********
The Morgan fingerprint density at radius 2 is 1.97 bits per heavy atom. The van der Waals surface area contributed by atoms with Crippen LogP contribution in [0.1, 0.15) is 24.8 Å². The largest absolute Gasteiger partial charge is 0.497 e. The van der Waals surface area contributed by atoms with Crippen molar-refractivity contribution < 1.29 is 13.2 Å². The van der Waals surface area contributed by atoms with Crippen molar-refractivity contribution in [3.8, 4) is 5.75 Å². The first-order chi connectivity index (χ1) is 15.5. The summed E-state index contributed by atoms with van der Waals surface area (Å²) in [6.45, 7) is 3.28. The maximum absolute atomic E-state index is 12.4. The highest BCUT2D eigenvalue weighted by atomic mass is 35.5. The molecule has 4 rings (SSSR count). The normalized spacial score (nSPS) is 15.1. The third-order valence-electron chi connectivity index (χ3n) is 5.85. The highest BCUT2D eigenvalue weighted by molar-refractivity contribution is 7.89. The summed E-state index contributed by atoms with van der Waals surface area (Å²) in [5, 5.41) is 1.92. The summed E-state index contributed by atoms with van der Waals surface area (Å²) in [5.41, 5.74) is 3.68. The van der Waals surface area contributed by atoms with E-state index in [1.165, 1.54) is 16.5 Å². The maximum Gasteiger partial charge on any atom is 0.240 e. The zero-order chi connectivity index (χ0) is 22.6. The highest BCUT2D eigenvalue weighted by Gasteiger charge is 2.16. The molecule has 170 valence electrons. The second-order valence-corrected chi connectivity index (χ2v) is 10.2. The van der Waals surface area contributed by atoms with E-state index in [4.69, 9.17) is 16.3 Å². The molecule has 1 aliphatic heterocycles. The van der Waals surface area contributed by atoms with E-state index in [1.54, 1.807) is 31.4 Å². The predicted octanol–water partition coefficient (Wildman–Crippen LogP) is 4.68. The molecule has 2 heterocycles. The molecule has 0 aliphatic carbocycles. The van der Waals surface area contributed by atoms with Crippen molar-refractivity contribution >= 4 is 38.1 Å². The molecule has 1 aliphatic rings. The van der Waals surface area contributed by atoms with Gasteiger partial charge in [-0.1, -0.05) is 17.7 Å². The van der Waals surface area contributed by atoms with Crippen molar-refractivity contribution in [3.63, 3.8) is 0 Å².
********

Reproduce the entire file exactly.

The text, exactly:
The Morgan fingerprint density at radius 2 is 1.97 bits per heavy atom. The van der Waals surface area contributed by atoms with Crippen LogP contribution in [0.1, 0.15) is 24.8 Å². The largest absolute Gasteiger partial charge is 0.497 e. The van der Waals surface area contributed by atoms with Crippen molar-refractivity contribution < 1.29 is 13.2 Å². The van der Waals surface area contributed by atoms with Crippen molar-refractivity contribution in [3.8, 4) is 5.75 Å². The first-order chi connectivity index (χ1) is 15.5. The summed E-state index contributed by atoms with van der Waals surface area (Å²) in [6.45, 7) is 3.28. The maximum absolute atomic E-state index is 12.4. The highest BCUT2D eigenvalue weighted by atomic mass is 35.5. The molecule has 4 rings (SSSR count). The normalized spacial score (nSPS) is 15.1. The third-order valence-electron chi connectivity index (χ3n) is 5.85. The highest BCUT2D eigenvalue weighted by molar-refractivity contribution is 7.89. The summed E-state index contributed by atoms with van der Waals surface area (Å²) in [5, 5.41) is 1.92. The summed E-state index contributed by atoms with van der Waals surface area (Å²) in [5.41, 5.74) is 3.68. The van der Waals surface area contributed by atoms with E-state index in [1.165, 1.54) is 16.5 Å². The maximum Gasteiger partial charge on any atom is 0.240 e. The zero-order chi connectivity index (χ0) is 22.6. The highest BCUT2D eigenvalue weighted by Gasteiger charge is 2.16. The molecule has 170 valence electrons. The second-order valence-corrected chi connectivity index (χ2v) is 10.2. The van der Waals surface area contributed by atoms with E-state index in [4.69, 9.17) is 16.3 Å². The molecule has 1 aliphatic heterocycles. The van der Waals surface area contributed by atoms with E-state index in [1.54, 1.807) is 31.4 Å². The predicted octanol–water partition coefficient (Wildman–Crippen LogP) is 4.68. The molecule has 2 heterocycles. The molecule has 0 aliphatic carbocycles. The van der Waals surface area contributed by atoms with Crippen molar-refractivity contribution >= 4 is 38.1 Å². The molecule has 1 aliphatic rings. The van der Waals surface area contributed by atoms with Gasteiger partial charge in [-0.1, -0.05) is 17.7 Å². The van der Waals surface area contributed by atoms with Crippen molar-refractivity contribution in [3.63, 3.8) is 0 Å².